This post is part of a blogging series by marketing students at the Presidio Graduate School’s MBA program. You can follow along here.
By Jennifer Elks
For many foodies, there’s something very appealing about homegrown produce, being able to pull your delicious rewards from the ground after patiently tending them for weeks or months. And as the number of urban farms and community gardens continues to grow nationwide, more and more of us are getting to experience that pleasure firsthand. But as compelling as the local food movement is, we can’t expect to live in our bubbles forever: As we all know, the global population is growing in leaps and bounds, and we’re soon going to run out of room not only for ourselves, but for enough farmland to feed us all. There has been a rash of articles just in the last few weeks about vertical farming – a method of growing food indoors in multistory buildings – which proposes to solve all that.
Vertical farming is still mostly just an idea, and there is some debate about its viability and sustainability – skeptics cite the expense, light pollution and fossil fuel use associated with creating enough artificial light to grow most crops, and there is concern about urban disposal options for greywater; proponents address these issues by pointing out advancements in use of LEDs and aquaponics. But even if the logistics are worked out in an efficient and sustainable way, what about its image? How would people feel about having the bulk of their produce grown in what is essentially a sterile, non-natural environment?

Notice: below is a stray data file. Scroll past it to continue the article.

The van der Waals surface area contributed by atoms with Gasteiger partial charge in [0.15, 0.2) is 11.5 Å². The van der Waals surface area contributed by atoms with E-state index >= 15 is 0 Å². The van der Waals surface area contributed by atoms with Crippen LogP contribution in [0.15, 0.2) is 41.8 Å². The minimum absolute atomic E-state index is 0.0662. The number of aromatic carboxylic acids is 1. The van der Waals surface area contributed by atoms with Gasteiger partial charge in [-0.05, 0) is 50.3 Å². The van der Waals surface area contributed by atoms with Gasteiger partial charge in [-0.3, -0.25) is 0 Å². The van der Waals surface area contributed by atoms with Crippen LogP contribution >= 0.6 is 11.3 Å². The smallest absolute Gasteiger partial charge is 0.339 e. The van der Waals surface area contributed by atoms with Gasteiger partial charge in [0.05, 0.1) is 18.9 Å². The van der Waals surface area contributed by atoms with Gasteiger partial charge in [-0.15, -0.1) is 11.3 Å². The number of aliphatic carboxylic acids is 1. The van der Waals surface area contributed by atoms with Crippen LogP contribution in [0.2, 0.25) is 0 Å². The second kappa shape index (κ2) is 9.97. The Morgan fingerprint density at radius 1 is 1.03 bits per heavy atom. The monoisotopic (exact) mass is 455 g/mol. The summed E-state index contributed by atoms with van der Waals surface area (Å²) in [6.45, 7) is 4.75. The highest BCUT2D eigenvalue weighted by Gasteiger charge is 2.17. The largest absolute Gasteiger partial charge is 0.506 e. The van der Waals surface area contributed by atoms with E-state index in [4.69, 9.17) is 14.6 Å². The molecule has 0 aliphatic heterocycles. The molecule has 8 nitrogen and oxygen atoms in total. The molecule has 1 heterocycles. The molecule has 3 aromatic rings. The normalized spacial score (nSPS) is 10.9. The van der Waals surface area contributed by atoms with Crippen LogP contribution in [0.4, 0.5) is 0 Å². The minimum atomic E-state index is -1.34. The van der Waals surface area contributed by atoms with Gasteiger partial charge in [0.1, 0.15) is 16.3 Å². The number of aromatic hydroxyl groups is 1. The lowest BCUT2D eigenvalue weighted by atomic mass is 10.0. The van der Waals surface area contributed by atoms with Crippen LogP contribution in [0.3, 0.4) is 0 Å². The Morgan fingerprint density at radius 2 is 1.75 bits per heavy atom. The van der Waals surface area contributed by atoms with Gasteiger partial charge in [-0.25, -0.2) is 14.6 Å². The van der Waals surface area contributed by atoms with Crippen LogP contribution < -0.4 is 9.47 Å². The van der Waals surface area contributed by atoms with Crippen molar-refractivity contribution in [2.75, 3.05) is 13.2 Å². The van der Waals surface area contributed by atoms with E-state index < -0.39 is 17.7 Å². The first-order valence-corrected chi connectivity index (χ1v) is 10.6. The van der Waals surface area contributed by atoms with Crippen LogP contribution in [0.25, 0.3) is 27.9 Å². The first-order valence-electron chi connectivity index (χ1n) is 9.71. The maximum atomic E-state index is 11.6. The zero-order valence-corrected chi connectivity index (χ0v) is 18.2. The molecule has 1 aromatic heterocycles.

I talked about it with a foodie friend the other day, who looked dubious and slightly alarmed as the idea set in. From a sustainability angle, it sounds great – producing tons of food using a fraction of the land and water needed for traditional farming, and eliminating most of the transportation costs and emissions created by trucking produce into cities. But it would essentially strip the rustic, wholesome feeling away from the idea of “farm-fresh food.” Would most people care? Would they have the same uneasy feeling about vertically farmed food that probably accompanied the first test-tube babies?
As much as vertical farming could eventually be a fantastic solution to inner-city food shortages, the idea of having most of our produce grown in a controlled, lab-like setting might make people a tad technophobic. It sounds vaguely antiseptic, like something from a science-fiction movie, taking all the romance and soul out of homegrown food. What are some ways to market a revolutionary new way of growing food to make it seem less sterile and more palatable (an ad campaign featuring vertical farm workers in grubby gardening clothes, wiping sweat from their brows)? Or would this even be an issue?